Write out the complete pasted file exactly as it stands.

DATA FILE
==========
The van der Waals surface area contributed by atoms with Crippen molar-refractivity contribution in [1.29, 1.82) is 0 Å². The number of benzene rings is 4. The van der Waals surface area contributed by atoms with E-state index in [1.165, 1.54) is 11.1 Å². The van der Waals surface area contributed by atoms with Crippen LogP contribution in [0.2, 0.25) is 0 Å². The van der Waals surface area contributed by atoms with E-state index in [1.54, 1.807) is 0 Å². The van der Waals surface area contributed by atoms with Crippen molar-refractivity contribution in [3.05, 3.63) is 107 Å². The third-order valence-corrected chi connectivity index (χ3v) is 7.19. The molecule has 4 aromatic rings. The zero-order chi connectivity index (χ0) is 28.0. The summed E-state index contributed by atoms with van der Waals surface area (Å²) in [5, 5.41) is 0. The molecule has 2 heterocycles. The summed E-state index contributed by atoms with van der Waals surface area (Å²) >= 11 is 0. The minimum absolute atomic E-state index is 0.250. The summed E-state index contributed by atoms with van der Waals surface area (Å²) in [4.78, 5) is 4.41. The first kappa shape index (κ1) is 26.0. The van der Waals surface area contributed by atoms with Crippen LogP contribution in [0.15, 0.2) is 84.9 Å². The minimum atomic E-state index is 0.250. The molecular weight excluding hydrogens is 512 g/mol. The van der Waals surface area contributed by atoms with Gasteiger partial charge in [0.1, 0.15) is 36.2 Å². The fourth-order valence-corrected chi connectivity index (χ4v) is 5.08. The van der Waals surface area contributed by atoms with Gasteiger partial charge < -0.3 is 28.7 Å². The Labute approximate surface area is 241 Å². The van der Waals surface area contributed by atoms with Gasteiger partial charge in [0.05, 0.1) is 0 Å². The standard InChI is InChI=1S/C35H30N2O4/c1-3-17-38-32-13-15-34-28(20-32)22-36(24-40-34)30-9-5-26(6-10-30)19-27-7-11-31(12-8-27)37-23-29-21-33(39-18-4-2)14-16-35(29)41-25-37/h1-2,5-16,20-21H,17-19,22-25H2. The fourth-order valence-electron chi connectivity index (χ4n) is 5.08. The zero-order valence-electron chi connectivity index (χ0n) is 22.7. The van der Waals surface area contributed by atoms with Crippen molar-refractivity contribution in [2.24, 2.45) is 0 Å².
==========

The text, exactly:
The van der Waals surface area contributed by atoms with Crippen molar-refractivity contribution in [1.29, 1.82) is 0 Å². The number of benzene rings is 4. The van der Waals surface area contributed by atoms with E-state index in [1.165, 1.54) is 11.1 Å². The van der Waals surface area contributed by atoms with Crippen LogP contribution in [0.2, 0.25) is 0 Å². The van der Waals surface area contributed by atoms with E-state index in [1.54, 1.807) is 0 Å². The van der Waals surface area contributed by atoms with Crippen molar-refractivity contribution in [3.05, 3.63) is 107 Å². The third-order valence-corrected chi connectivity index (χ3v) is 7.19. The molecule has 4 aromatic rings. The zero-order chi connectivity index (χ0) is 28.0. The summed E-state index contributed by atoms with van der Waals surface area (Å²) in [5, 5.41) is 0. The molecule has 2 heterocycles. The summed E-state index contributed by atoms with van der Waals surface area (Å²) >= 11 is 0. The minimum absolute atomic E-state index is 0.250. The summed E-state index contributed by atoms with van der Waals surface area (Å²) in [4.78, 5) is 4.41. The first kappa shape index (κ1) is 26.0. The van der Waals surface area contributed by atoms with Crippen LogP contribution in [0.15, 0.2) is 84.9 Å². The minimum atomic E-state index is 0.250. The molecular weight excluding hydrogens is 512 g/mol. The van der Waals surface area contributed by atoms with Gasteiger partial charge in [0.1, 0.15) is 36.2 Å². The fourth-order valence-corrected chi connectivity index (χ4v) is 5.08. The van der Waals surface area contributed by atoms with Gasteiger partial charge < -0.3 is 28.7 Å². The Labute approximate surface area is 241 Å². The van der Waals surface area contributed by atoms with Gasteiger partial charge in [0.05, 0.1) is 0 Å². The standard InChI is InChI=1S/C35H30N2O4/c1-3-17-38-32-13-15-34-28(20-32)22-36(24-40-34)30-9-5-26(6-10-30)19-27-7-11-31(12-8-27)37-23-29-21-33(39-18-4-2)14-16-35(29)41-25-37/h1-2,5-16,20-21H,17-19,22-25H2. The fourth-order valence-electron chi connectivity index (χ4n) is 5.08. The zero-order valence-electron chi connectivity index (χ0n) is 22.7. The van der Waals surface area contributed by atoms with Crippen molar-refractivity contribution in [2.24, 2.45) is 0 Å².